-Walter Tyrone Howard-

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Rope (1948, Directed by Alfred Hitchcock) English 9

Starring James Stewart, John Dall, Cedrick Hardwicke, Farley Granger, Joan Chandler, Constance Collier, Edith Evanson, Douglas Dick

rope 1948 이미지 검색결과

(9-Great Film)

Skilled. Clever. Suspenseful.

Brandon: I’ve always wished for more artistic talent. Well, murder can be an art, too. The power to kill can be just as satisfying as the power to create.

Two well-to-do, talented young men-Phillip (Granger) and Brandon (Dall)-believe that some people are fundamentally superior to others and have the moral right to commit murder. They start with a friend from college, David, hiding his body in a trunk in their apartment, and then inviting a small group over for a dinner party, as a game of sorts, but one of the people they invite is their old mentor, Rupert (Stewart), and he shrewdly catches onto them. The critical consensus on Rope seems to be that it’s good, not great Hitchcock, or, as some critic I can’t remember put it, “hardly top-shelf Hitchcock.” They all point to the technical expertise on display-one location, nine actors, and only a handful of shots done in long take. Rope is certainly a shining example of Hitchcock’s technical ability and creativity, but it’s more than just an experiment or a minor credit on the director’s long resume. I think Rope is top-shelf Hitchcock. It’s taut, expertly told, and fascinating, with one of James Stewart’s best performances. The whole ensemble of actors are perfectly matched, but I especially admire Stewart and Dall’s performances. Stewart, for once in his career, is essentially a supporting player whose charisma and presence quickly ratchet up the tension as soon as he walks on the stage. I’m only familiar with Dall from two films-this and Gun Crazy-but they’re great films and he’s tremendous in them both, here, all arrogance and psychotic smirks.

-Walter Tyrone Howard-

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All About Eve (1950, Directed by Joseph L. Mankiewicz) English 10

Starring Bette Davis, Anne Baxter, George Sanders. Celeste Holm, Thelma Ritter, Marilyn Monroe, Hugh Marlowe, George Merrill, Gregory Ratoff

ALL ABOUT EVE: Life Imitating Art

(10-Masterpiece)

Sardonic. Intelligent. Classic.

Margo: Fasten your seatbelts, it’s going to be a bumpy night!

Margo Channing, played by Bette Davis, is a bonafide star of the theater- perhaps its biggest star-but Margo is getting older (past forty), and life for an actress after forty looks pretty bleak to her. Eve Harrington, played by Anne Baxter, is an ambitious, young nothing hoping to have center stage for herself. She works her way into Margo’s inner circle, affecting modesty and innocence, but she’s a wolf in sheep’s clothing, longing all the time to take Margo’s place. The crisscrossing stories of Margo and Eve’s careers make for a classic satire, one that seems like it could be as much about Hollywood as it is about theater. All About Eve’s also a stirring melodrama, beautifully written, beautifully performed, with a handful of classic characters. Bette Davis is a force of nature, Baxter’s breathy manner of speaking serves her pretentious, insincere character well, and George Sanders’ voice and demeanor almost single-handedly give the film it’s indelible, sardonic tone.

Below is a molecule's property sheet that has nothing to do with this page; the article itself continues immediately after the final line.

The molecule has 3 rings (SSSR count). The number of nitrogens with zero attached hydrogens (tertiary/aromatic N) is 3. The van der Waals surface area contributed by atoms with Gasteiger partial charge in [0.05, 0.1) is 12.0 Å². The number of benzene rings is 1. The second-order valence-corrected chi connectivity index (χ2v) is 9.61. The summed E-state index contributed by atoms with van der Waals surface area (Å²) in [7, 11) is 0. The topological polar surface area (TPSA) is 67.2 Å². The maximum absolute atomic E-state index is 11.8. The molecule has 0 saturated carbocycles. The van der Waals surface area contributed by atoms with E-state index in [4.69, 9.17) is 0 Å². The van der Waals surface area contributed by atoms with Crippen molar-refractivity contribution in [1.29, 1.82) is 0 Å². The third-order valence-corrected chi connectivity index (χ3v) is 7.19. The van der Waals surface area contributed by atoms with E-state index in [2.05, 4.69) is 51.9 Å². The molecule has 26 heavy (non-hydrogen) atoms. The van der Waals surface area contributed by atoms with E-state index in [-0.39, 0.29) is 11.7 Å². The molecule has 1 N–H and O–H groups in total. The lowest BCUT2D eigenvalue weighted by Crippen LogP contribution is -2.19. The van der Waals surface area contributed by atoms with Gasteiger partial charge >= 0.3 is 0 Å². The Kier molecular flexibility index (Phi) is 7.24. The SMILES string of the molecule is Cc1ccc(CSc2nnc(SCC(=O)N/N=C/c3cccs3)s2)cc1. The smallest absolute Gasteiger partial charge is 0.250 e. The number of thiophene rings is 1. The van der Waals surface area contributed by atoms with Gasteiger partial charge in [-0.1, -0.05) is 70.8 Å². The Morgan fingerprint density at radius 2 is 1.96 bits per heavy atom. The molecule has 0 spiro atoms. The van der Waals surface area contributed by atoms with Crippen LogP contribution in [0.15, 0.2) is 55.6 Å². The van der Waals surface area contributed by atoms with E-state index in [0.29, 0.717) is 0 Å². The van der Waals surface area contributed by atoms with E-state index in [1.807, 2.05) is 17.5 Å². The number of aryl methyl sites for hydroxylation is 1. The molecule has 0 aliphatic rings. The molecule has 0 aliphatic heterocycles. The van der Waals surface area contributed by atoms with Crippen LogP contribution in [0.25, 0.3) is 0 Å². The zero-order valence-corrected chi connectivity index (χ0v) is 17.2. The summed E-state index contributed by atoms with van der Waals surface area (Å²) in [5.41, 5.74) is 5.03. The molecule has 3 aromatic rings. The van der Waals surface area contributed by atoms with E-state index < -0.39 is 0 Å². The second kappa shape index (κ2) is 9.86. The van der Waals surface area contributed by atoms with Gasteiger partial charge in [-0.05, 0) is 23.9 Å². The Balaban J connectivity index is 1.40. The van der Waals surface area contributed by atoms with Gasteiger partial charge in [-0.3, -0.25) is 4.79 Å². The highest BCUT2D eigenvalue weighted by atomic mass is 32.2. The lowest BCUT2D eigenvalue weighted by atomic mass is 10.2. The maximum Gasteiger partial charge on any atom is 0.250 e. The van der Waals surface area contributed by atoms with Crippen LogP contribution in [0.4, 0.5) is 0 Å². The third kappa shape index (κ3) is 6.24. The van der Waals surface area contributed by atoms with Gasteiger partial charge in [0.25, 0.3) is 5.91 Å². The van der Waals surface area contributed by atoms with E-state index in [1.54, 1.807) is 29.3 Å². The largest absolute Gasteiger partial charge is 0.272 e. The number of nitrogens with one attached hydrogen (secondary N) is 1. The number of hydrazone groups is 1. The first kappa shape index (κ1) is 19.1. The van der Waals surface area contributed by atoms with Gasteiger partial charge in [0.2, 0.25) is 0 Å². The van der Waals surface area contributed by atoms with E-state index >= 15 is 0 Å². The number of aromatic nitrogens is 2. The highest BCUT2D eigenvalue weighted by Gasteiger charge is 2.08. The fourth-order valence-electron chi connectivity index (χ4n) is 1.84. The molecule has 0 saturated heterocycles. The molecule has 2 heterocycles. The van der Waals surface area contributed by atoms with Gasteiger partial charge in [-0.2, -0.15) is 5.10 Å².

-Walter Tyrone Howard-

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He Got Game (1998, Directed by Spike Lee) English 8

Starring Denzel Washington, Ray Allen, Milla Jovovich, Rosario Dawson, John Turturro, Jim Brown, Bill Nunn, Ned Beatty, Lonette McKee, Leonard Roberts, Jennifer Esposito

He Got Game (1998)

(8-Exceptional Film)

Stirring. Messy. Bold.

Jake Shuttlesworth: I pray you understand why I pushed you so hard! It was only to get you to that next level, Son. I mean, you’s the first Shuttlesworth that’s ever gonna make it out of these projects, and I was the one who who put the ball in your hand, Son! I put the ball in your crib!

There’s a lot more to it, but at its heart, He Got Game is about a father who pushes his son too hard. There have been countless versions of this story. It’s potent material. He Got Game is one of the more moving examples. Denzel plays Jake Shuttlesworth, a convict given a week’s chance to convince his son, Jesus Shuttlesworth (future NBA star, Allen), the nation’s top high school prospect, to play basketball at the governor’s alma mater. Despite the implausibilty of this scenario and the apparent unrealistic moments involving college recruiting, this movie hits home. I think it’s because character is more important than plot, and Jake is one of Denzel’s finest; as flawed as he is charismatic. The final duel between father and son is powerful, and I even enjoyed the grandiose fantastical touches to end the film. Like several great filmmakers that I admire, Lee doesn’t care much for subtlety. With him, it’s bold stories told boldly. He Got Game reminds me of the flamboyant melodramas of the ’50s. I happen to love those films.

-Walter Tyrone Howard-

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Mank (2020, Directed by David Fincher) English 8

Starring Gary Oldman, Amanda Seyfried, Lily Collins, Tuppence Middleton, Arliss Howard, Charles Dance, Tom Burke, Bill Nye, Tom Pelphrey

Lost In Film on Twitter: "'Mank' (2020, David Fincher). Cinematography:  Erik Messerschmidt.… "

(8-Exceptional Film)

Fascinating. Splendid. Enigmatic.

Herman Mankiewicz: You cannot capture a man’s entire life in two hours. All you can hope is to leave the impression of one.